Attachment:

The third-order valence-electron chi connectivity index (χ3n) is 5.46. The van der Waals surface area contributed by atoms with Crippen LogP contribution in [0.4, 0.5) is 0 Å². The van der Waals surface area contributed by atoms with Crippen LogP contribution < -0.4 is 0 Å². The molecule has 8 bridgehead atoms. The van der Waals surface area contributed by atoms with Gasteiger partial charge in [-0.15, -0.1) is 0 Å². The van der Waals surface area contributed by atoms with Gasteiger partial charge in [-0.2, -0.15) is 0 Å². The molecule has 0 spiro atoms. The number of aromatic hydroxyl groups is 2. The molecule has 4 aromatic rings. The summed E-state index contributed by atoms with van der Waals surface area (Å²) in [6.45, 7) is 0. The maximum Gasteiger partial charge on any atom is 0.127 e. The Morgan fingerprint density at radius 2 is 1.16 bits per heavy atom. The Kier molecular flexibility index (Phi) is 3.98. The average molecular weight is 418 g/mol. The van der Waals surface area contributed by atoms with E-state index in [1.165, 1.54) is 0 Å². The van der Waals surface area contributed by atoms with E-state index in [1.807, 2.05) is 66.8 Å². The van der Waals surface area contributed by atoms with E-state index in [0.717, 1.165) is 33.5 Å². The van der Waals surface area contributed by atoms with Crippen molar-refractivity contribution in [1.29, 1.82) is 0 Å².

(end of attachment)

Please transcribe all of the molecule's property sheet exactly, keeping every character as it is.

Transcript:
The third-order valence-electron chi connectivity index (χ3n) is 5.46. The van der Waals surface area contributed by atoms with Crippen LogP contribution in [0.4, 0.5) is 0 Å². The van der Waals surface area contributed by atoms with Crippen LogP contribution < -0.4 is 0 Å². The molecule has 8 bridgehead atoms. The van der Waals surface area contributed by atoms with Gasteiger partial charge in [-0.15, -0.1) is 0 Å². The van der Waals surface area contributed by atoms with Gasteiger partial charge in [-0.2, -0.15) is 0 Å². The molecule has 0 spiro atoms. The number of aromatic hydroxyl groups is 2. The molecule has 4 aromatic rings. The summed E-state index contributed by atoms with van der Waals surface area (Å²) in [6.45, 7) is 0. The maximum Gasteiger partial charge on any atom is 0.127 e. The Morgan fingerprint density at radius 2 is 1.16 bits per heavy atom. The Kier molecular flexibility index (Phi) is 3.98. The average molecular weight is 418 g/mol. The van der Waals surface area contributed by atoms with E-state index in [1.165, 1.54) is 0 Å². The van der Waals surface area contributed by atoms with E-state index in [1.807, 2.05) is 66.8 Å². The van der Waals surface area contributed by atoms with E-state index in [0.717, 1.165) is 33.5 Å². The van der Waals surface area contributed by atoms with Crippen molar-refractivity contribution in [1.29, 1.82) is 0 Å².